Lunch at The Fry Bread House
A decade into its status as one of the James Beard-designated America’s Classics, this local legend continues to serve up the most famous Native American food in the area. The Tohono O’odham-owned establishment is home to not only the namesake deep-fried breads (which forms the basis of everything from tacos to desserts here), but also to exceptional chili stews and posole.
Afternoon stroll through the Melrose District
The Fry Bread House is one of several attractions along the one-mile stretch of Seventh Avenue between Indian School and Camelback that’s known, alternately, as the Melrose District, the Curve, and the Gayborhood. Walk off lunch, stopping to browse for antiques, art and vintage fashion finds. And if you happen to be there on the third Sunday of any month between October and April, don’t miss the outdoor Melrose Vintage Market, where dozens of local vendors convene. Wrap up the afternoon with both video games and cocktails that nod to a different era. (Centipede and a Farrah, anyone?)
An evening on Roosevelt Row
Get to know another eminently artsy and strollable Phoenix neighborhood—Roosevelt Row—by night. Start by fueling up at nearby Bacanora, one of America’s Best Restaurants of 2022, according to The New York Times. “The caramelo stands apart,” says the paper of Bacanora’s grilled and loaded-up corn tortilla, but “there are practically no misses on the short menu” of wood-fired Sonoran food. See: the elote, pollo asado and frijoles con queso. Another excellent restaurant choice? The James Beard-nominated Larder + The Delta, which blends local produce with Southern culinary traditions to amazing effect, as you’ll find in the likes of Low Country potted pork rillettes and Yesterday’s Hushpuppies. From either restaurant, you have direct access to the eye-popping public art and buzzing nightlife of Roosevelt Row.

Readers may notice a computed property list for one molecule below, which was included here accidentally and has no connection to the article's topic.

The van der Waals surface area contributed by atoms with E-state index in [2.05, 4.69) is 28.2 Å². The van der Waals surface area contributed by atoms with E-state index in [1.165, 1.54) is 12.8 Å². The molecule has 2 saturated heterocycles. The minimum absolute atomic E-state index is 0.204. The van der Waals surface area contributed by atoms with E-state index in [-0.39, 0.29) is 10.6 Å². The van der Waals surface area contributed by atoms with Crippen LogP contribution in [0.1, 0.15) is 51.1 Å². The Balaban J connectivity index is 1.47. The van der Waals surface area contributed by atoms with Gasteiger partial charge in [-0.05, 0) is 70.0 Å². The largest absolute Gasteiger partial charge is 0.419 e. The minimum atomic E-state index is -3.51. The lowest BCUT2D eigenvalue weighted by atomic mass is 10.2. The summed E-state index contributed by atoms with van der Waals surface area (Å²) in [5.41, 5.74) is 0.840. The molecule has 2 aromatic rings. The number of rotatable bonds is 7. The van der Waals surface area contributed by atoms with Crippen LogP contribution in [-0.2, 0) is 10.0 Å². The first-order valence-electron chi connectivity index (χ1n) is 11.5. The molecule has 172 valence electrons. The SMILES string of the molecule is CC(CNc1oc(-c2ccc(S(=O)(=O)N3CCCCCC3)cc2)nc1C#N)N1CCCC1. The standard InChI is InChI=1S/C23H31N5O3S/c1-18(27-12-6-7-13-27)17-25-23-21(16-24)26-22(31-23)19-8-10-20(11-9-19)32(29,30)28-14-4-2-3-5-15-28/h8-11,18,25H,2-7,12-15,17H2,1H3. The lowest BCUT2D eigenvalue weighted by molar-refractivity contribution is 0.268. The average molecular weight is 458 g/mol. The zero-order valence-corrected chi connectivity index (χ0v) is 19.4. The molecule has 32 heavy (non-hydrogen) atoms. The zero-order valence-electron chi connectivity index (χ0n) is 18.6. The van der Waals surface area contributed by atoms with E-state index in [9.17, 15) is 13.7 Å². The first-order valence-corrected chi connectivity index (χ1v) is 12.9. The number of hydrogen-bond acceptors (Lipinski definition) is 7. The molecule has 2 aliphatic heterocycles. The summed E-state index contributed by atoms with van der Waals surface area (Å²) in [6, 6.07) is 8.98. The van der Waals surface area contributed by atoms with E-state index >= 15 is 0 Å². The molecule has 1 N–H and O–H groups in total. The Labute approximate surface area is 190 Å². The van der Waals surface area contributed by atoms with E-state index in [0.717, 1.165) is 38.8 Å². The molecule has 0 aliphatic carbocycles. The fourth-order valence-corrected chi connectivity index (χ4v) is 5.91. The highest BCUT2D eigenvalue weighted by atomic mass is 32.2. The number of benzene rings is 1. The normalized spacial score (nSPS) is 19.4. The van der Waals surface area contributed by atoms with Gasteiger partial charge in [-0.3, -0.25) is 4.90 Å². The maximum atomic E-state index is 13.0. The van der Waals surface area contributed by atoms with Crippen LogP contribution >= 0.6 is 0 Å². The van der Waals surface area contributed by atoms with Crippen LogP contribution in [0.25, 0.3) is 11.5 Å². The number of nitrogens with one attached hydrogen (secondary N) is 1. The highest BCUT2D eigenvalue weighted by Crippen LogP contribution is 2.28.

Day 3: Horseback adventures, botanical beauty, sensory feasts
Morning horseback ride
As befits an establishment found at Wild Horse Pass, Koli Equestrian Center offers up epic horseback riding—not so much on the adrenaline-pumping front (these horses are gentle walkers and trotters) but rather, on the scenic front: Here on the Gila River Indian Community Reservation in Chandler, 2400 acres of equestrian trails wind through mountain-backed desert landscapes under wide-open—and often breathtakingly blue—skies. Whatever your skill and experience level (from zero to expert), you’ll find good riding options, as well as the opportunity to take in the rich cultural heritage that suffuses the gorgeous surroundings.